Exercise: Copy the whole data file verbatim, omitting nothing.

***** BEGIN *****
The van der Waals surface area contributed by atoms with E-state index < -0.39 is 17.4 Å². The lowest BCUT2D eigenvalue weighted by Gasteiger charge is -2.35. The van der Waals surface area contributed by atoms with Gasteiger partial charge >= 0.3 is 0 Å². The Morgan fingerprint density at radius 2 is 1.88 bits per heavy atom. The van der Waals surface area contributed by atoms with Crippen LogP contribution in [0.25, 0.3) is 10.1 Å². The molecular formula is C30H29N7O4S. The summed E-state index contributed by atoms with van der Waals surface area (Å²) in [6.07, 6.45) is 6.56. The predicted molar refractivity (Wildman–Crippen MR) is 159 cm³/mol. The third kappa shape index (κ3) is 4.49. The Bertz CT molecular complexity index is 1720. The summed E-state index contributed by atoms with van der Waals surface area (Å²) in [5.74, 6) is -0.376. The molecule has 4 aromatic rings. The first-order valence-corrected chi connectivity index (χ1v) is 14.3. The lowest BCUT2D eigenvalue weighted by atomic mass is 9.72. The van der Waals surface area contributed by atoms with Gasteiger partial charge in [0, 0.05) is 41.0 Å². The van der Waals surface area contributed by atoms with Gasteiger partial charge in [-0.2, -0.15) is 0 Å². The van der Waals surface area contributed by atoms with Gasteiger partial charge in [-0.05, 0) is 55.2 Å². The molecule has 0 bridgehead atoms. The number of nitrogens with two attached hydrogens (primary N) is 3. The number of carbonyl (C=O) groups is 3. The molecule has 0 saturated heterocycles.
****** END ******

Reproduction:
The van der Waals surface area contributed by atoms with E-state index < -0.39 is 17.4 Å². The lowest BCUT2D eigenvalue weighted by Gasteiger charge is -2.35. The van der Waals surface area contributed by atoms with Gasteiger partial charge >= 0.3 is 0 Å². The Morgan fingerprint density at radius 2 is 1.88 bits per heavy atom. The van der Waals surface area contributed by atoms with Crippen LogP contribution in [0.25, 0.3) is 10.1 Å². The molecular formula is C30H29N7O4S. The summed E-state index contributed by atoms with van der Waals surface area (Å²) in [6.07, 6.45) is 6.56. The predicted molar refractivity (Wildman–Crippen MR) is 159 cm³/mol. The third kappa shape index (κ3) is 4.49. The Bertz CT molecular complexity index is 1720. The summed E-state index contributed by atoms with van der Waals surface area (Å²) in [5.74, 6) is -0.376. The molecule has 4 aromatic rings. The first-order valence-corrected chi connectivity index (χ1v) is 14.3. The lowest BCUT2D eigenvalue weighted by atomic mass is 9.72. The van der Waals surface area contributed by atoms with Gasteiger partial charge in [0, 0.05) is 41.0 Å². The van der Waals surface area contributed by atoms with Gasteiger partial charge in [-0.2, -0.15) is 0 Å². The van der Waals surface area contributed by atoms with Gasteiger partial charge in [-0.05, 0) is 55.2 Å². The molecule has 0 bridgehead atoms. The number of nitrogens with two attached hydrogens (primary N) is 3. The number of carbonyl (C=O) groups is 3. The molecule has 0 saturated heterocycles.